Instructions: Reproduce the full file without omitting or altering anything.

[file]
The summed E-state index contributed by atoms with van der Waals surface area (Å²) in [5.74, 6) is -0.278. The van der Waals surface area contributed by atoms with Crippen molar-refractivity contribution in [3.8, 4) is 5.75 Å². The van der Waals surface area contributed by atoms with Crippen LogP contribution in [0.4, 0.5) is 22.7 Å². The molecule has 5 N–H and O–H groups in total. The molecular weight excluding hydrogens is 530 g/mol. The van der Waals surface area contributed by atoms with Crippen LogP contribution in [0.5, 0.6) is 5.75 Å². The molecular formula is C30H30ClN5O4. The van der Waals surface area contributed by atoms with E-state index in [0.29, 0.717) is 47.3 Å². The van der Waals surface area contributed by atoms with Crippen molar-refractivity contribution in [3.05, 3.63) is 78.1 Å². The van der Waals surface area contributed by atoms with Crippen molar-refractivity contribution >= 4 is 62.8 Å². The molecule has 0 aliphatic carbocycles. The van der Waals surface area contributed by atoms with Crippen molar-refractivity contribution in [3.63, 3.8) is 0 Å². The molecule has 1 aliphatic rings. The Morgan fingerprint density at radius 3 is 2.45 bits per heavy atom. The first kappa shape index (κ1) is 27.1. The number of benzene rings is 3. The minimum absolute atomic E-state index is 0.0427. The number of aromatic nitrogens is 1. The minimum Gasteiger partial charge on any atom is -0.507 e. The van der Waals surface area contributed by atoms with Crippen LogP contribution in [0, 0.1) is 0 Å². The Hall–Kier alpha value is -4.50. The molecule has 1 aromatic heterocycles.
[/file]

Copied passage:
The summed E-state index contributed by atoms with van der Waals surface area (Å²) in [5.74, 6) is -0.278. The van der Waals surface area contributed by atoms with Crippen molar-refractivity contribution in [3.8, 4) is 5.75 Å². The van der Waals surface area contributed by atoms with Crippen LogP contribution in [0.4, 0.5) is 22.7 Å². The molecule has 5 N–H and O–H groups in total. The molecular weight excluding hydrogens is 530 g/mol. The van der Waals surface area contributed by atoms with Crippen LogP contribution in [0.5, 0.6) is 5.75 Å². The molecular formula is C30H30ClN5O4. The van der Waals surface area contributed by atoms with E-state index in [0.29, 0.717) is 47.3 Å². The van der Waals surface area contributed by atoms with Crippen molar-refractivity contribution in [3.05, 3.63) is 78.1 Å². The van der Waals surface area contributed by atoms with Crippen molar-refractivity contribution >= 4 is 62.8 Å². The molecule has 0 aliphatic carbocycles. The van der Waals surface area contributed by atoms with Crippen molar-refractivity contribution in [3.63, 3.8) is 0 Å². The molecule has 1 aliphatic rings. The Morgan fingerprint density at radius 3 is 2.45 bits per heavy atom. The first kappa shape index (κ1) is 27.1. The number of benzene rings is 3. The minimum absolute atomic E-state index is 0.0427. The number of aromatic nitrogens is 1. The minimum Gasteiger partial charge on any atom is -0.507 e. The van der Waals surface area contributed by atoms with Crippen LogP contribution in [0, 0.1) is 0 Å². The Hall–Kier alpha value is -4.50. The molecule has 1 aromatic heterocycles.